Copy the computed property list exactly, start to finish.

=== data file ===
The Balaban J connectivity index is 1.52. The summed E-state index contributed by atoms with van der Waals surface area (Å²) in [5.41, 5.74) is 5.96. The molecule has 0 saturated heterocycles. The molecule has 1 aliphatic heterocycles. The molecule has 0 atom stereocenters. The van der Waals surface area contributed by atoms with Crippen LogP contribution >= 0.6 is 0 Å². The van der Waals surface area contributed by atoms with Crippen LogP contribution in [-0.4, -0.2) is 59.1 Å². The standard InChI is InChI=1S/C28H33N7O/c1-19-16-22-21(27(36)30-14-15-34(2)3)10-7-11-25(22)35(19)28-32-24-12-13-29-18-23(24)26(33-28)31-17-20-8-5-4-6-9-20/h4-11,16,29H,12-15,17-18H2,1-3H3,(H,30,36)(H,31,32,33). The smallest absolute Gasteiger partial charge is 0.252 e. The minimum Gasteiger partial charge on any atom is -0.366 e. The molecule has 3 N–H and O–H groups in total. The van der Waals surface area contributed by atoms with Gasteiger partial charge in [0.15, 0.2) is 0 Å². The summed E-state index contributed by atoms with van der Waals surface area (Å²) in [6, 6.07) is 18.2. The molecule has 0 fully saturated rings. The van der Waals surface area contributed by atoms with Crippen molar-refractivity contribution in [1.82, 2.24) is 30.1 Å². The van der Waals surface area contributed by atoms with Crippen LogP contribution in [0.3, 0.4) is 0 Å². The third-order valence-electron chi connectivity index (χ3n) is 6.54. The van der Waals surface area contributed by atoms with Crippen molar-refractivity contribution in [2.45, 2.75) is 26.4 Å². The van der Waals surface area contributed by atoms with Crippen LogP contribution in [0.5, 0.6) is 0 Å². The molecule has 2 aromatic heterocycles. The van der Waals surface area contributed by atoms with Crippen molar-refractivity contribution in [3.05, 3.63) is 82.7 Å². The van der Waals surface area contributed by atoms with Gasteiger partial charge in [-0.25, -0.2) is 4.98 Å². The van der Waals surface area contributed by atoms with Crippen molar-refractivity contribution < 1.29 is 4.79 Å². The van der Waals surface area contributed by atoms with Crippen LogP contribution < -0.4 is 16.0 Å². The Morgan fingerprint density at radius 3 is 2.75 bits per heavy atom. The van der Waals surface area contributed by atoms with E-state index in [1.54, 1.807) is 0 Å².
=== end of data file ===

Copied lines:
The Balaban J connectivity index is 1.52. The summed E-state index contributed by atoms with van der Waals surface area (Å²) in [5.41, 5.74) is 5.96. The molecule has 0 saturated heterocycles. The molecule has 1 aliphatic heterocycles. The molecule has 0 atom stereocenters. The van der Waals surface area contributed by atoms with Crippen LogP contribution >= 0.6 is 0 Å². The van der Waals surface area contributed by atoms with Crippen LogP contribution in [-0.4, -0.2) is 59.1 Å². The standard InChI is InChI=1S/C28H33N7O/c1-19-16-22-21(27(36)30-14-15-34(2)3)10-7-11-25(22)35(19)28-32-24-12-13-29-18-23(24)26(33-28)31-17-20-8-5-4-6-9-20/h4-11,16,29H,12-15,17-18H2,1-3H3,(H,30,36)(H,31,32,33). The smallest absolute Gasteiger partial charge is 0.252 e. The minimum Gasteiger partial charge on any atom is -0.366 e. The molecule has 3 N–H and O–H groups in total. The van der Waals surface area contributed by atoms with Gasteiger partial charge in [0.15, 0.2) is 0 Å². The summed E-state index contributed by atoms with van der Waals surface area (Å²) in [6, 6.07) is 18.2. The molecule has 0 fully saturated rings. The van der Waals surface area contributed by atoms with Crippen molar-refractivity contribution in [1.82, 2.24) is 30.1 Å². The van der Waals surface area contributed by atoms with Crippen LogP contribution in [0.3, 0.4) is 0 Å². The third-order valence-electron chi connectivity index (χ3n) is 6.54. The van der Waals surface area contributed by atoms with Crippen molar-refractivity contribution in [2.45, 2.75) is 26.4 Å². The van der Waals surface area contributed by atoms with Crippen LogP contribution in [0.5, 0.6) is 0 Å². The molecule has 2 aromatic heterocycles. The van der Waals surface area contributed by atoms with Crippen molar-refractivity contribution in [3.05, 3.63) is 82.7 Å². The van der Waals surface area contributed by atoms with Gasteiger partial charge in [-0.25, -0.2) is 4.98 Å². The van der Waals surface area contributed by atoms with Crippen molar-refractivity contribution < 1.29 is 4.79 Å². The van der Waals surface area contributed by atoms with Crippen LogP contribution < -0.4 is 16.0 Å². The Morgan fingerprint density at radius 3 is 2.75 bits per heavy atom. The van der Waals surface area contributed by atoms with E-state index in [1.54, 1.807) is 0 Å².